'Glittery March for Consent' organisers threatened by trolls

Trolls have threatened to use a car to mow down women taking part in a march for consent in Auckland's city centre.

Madeline Anello-Kitzmiller and Jolene Guillum-Scott launched the 'Glittery March for Consent' this week after Ms Anello-Kitzmiller was groped while topless at Rhythm and Vines festival last month.

But within 24-hours of promoting the protest, due to take place later this month, aspiring writer Ms Anello-Kitzmiller, 20, and makeup artist Ms Guillum-Scott, 22, were left in tears by abusive messages.

One troll even threatened to come to the event 'in a car' in an apparent reference to recent terrorist attacks where vehicles have been used to kill pedestrians in city centres worldwide.

A threatening comment left on Jolene Guillum-Scott's Facebook video.
A threatening comment left on Jolene Guillum-Scott's Facebook video. Photo credit: Caters

The 'march for consent' was organised after Ms Anello-Kitzmiller, from Portland, US, was groped by a male reveller at Rhythm & Vines festival on New Year's Eve as she partied with 'glitter boob' decorations, designed by Ms Guillum-Scott's company GypsyFest, covering her breasts.

Footage which captured a man running up to her and grabbing her cleavage before Ms Anello-Kitzmiller chased after him and punched him four times went viral.

The pair have hit back to insist their march - the exact time and location of which has not yet been revealed - will still go ahead with more than 100 attendees set to take part.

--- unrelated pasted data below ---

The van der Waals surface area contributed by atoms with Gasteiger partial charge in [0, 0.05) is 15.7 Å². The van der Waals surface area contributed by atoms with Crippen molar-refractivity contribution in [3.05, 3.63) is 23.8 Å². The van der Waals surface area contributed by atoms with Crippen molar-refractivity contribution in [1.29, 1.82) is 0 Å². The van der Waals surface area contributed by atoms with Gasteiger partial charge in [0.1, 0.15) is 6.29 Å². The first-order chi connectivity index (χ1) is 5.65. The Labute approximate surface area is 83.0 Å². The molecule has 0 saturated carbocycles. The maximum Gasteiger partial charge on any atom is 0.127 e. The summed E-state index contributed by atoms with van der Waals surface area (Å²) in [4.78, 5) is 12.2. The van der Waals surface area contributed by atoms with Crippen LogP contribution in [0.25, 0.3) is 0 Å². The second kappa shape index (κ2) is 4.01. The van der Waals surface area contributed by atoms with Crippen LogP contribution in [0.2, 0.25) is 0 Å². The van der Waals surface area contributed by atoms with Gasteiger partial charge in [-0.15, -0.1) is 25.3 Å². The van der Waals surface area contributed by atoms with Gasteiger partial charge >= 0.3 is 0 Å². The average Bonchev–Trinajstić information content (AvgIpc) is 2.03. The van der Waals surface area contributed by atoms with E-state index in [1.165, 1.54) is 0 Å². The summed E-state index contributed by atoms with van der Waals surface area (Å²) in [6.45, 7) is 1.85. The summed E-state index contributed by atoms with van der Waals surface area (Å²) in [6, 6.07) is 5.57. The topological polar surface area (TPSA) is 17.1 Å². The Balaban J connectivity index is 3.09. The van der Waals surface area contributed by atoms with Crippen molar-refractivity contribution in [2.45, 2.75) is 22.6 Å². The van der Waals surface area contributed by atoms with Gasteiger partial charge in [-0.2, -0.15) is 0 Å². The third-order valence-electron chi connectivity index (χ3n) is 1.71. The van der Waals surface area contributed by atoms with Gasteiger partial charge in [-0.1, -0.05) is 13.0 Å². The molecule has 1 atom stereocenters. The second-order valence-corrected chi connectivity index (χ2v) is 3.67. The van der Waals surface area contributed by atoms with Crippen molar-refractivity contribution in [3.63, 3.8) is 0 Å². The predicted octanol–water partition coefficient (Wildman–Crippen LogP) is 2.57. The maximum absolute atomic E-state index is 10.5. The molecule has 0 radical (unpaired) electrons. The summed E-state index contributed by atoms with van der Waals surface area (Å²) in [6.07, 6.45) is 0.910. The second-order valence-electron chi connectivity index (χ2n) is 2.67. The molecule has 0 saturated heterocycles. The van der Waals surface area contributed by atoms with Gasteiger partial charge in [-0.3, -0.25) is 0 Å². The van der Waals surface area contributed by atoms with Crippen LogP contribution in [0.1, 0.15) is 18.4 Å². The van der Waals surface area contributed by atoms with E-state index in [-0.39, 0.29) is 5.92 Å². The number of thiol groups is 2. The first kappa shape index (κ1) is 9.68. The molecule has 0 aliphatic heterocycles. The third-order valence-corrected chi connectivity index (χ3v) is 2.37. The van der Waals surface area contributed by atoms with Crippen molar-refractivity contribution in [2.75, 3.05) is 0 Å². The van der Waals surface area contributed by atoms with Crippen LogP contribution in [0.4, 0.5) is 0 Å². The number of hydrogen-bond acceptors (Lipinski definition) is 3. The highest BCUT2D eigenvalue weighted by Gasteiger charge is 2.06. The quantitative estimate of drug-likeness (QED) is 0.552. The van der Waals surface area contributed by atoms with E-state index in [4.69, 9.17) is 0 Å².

On Tuesday Ms Guillum-Scott, from Auckland, took to social media to explain what the march was about but became upset when trolls harassed her while she spoke in a live video.

The 22-year-old said: "I was really excited to talk about something which means so much to me, but I actually could not believe the comments I was getting."

While many of the trolling commenters, men and women, were from New Zealand there were some whose Facebook pages said they were from Australia, the United States, Taiwan and Indonesia.

"It destroys me that there are people out there in this world that thing it is okay to touch somebody or do anything to anybody when they have said no or didn't ask for that," Ms Guillum-Scott said.

"We need to start talking about it and we need to start doing something about it... I'm sick of it, I'm sick of sitting down and letting it happen and I've always wanted to do something about it and so has Madeline."

Caters.